‘Russian terrorists’ accused of blocking mine rescue

Miners' relatives console each other at the Zasyadko mine where around 33 are feared dead. Picture: AP

Miners' relatives console each other at the Zasyadko mine where around 33 are feared dead. Picture: AP

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Ukraine’s prime minister has accused “Russian terrorists” of stopping rescuers reaching a mine in rebel-held territory where around 33 miners were feared dead following an explosion.

Officials at the Zasyadko mine in eastern Ukraine said yesterday ten bodies had been recovered but dozens of miners remained missing as rescue teams began to pump out poisonous gasses released by the blast before a rescue effort was attempted. Around 200 miners were below ground when the accident occurred in the early hours of the morning.

Arseny Yatsenyuk, the Ukrainian prime minister, said Moscow-backed rebels – or “terrorists” as he called them – had thwarted rescue efforts.

He said: “Today in the early morning I ordered emergency rescue teams from the energy ministry to deploy to the site of the mine explosion in east Ukraine and aid rescue efforts.

“However, Russian terrorists did not allow Ukrainian aid workers to reach the mine and save lives.

“We ask the Russian Federation to allow our mine rescue teams to pass. You’ve taken hostage millions of Ukrainians who live in Donetsk and Luhansk, and now you ruthlessly humiliate the families of miners by not letting us help people.”

The prime minister added he had instructed the energy ministry to try and negotiate safe passage for the rescue teams, while Petro Poroshenko, Ukraine’s president, also called for rescuers to have access to the mine.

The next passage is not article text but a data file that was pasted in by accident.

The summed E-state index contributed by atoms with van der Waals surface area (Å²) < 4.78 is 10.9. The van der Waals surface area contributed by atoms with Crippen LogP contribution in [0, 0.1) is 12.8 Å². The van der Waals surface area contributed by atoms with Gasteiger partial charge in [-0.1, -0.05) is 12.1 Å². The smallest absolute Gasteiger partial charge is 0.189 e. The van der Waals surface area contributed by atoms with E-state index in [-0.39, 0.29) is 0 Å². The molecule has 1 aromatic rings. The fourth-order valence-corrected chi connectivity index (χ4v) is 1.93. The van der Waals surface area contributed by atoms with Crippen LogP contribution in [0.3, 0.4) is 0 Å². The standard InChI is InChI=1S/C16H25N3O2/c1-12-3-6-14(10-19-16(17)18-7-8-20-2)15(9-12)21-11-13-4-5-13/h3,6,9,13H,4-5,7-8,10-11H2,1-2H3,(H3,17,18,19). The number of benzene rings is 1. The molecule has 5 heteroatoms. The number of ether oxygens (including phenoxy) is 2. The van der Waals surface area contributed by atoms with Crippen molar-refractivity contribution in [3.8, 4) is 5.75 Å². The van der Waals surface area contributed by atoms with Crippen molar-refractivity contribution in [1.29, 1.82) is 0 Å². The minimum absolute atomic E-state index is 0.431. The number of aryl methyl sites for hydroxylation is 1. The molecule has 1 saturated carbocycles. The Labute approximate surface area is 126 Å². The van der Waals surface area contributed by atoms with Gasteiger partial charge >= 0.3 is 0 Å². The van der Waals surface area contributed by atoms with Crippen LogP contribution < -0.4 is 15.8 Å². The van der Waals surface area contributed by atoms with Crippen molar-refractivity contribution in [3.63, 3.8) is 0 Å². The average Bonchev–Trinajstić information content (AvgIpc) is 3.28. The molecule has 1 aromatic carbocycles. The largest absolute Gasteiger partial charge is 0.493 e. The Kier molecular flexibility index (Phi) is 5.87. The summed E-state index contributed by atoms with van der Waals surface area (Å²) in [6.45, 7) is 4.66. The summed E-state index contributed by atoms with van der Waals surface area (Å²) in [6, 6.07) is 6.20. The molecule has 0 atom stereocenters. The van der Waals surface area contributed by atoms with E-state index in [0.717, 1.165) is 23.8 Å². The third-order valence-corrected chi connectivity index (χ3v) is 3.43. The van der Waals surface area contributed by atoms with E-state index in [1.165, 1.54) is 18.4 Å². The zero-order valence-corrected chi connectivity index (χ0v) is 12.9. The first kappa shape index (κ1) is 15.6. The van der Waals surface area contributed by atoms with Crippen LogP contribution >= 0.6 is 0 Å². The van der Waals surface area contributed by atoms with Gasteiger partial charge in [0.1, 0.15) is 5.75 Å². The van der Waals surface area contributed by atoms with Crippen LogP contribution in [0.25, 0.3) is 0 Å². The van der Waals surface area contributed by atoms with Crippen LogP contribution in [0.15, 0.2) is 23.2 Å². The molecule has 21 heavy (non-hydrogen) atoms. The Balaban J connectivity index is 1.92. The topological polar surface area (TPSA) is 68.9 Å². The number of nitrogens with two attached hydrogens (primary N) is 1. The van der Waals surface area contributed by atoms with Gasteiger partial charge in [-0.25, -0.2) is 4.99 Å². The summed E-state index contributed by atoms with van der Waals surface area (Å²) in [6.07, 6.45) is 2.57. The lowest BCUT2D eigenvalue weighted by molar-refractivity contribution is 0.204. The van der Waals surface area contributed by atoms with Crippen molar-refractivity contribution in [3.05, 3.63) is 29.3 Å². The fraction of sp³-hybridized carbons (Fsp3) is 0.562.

Although the mine lies in the Donbas, Ukraine’s mining and industrial heartland, it is now under rebel control and it is becoming increasingly difficult to cross from rebel-held areas to government-controlled land.

Local officials at the mine made no comment on Mr Yatsenyuk’s allegations, but said a rescue operation was under way, although they conceded the chances of finding anyone alive were slim. They added that an official committee to determine the cause of the blast had been set up.

The area surrounding the mine has seen fighting between government troops and Moscow-backed rebels that included the use of heavy artillery but the disaster is thought to have been caused by a build-up of gasses underground.

The explosion underlined the dangers of working in an Ukrainian mining industry that has seen a number of large and lethal accidents since the turn of the century. It is also the second time tragedy has struck the Zasyadko mine. In 2007 it was the scene of the Ukraine’s worst mining disaster when 101 miners died in a huge methane blast at the pit.

The apparent lack of co-ordination between the rebels and the government in response to the disaster has made clear the lack of control Kiev now has over industry located in rebel-held areas.

This could inflict further pain on Ukraine’s ailing economy by depriving it of resources vital to the country’s health.

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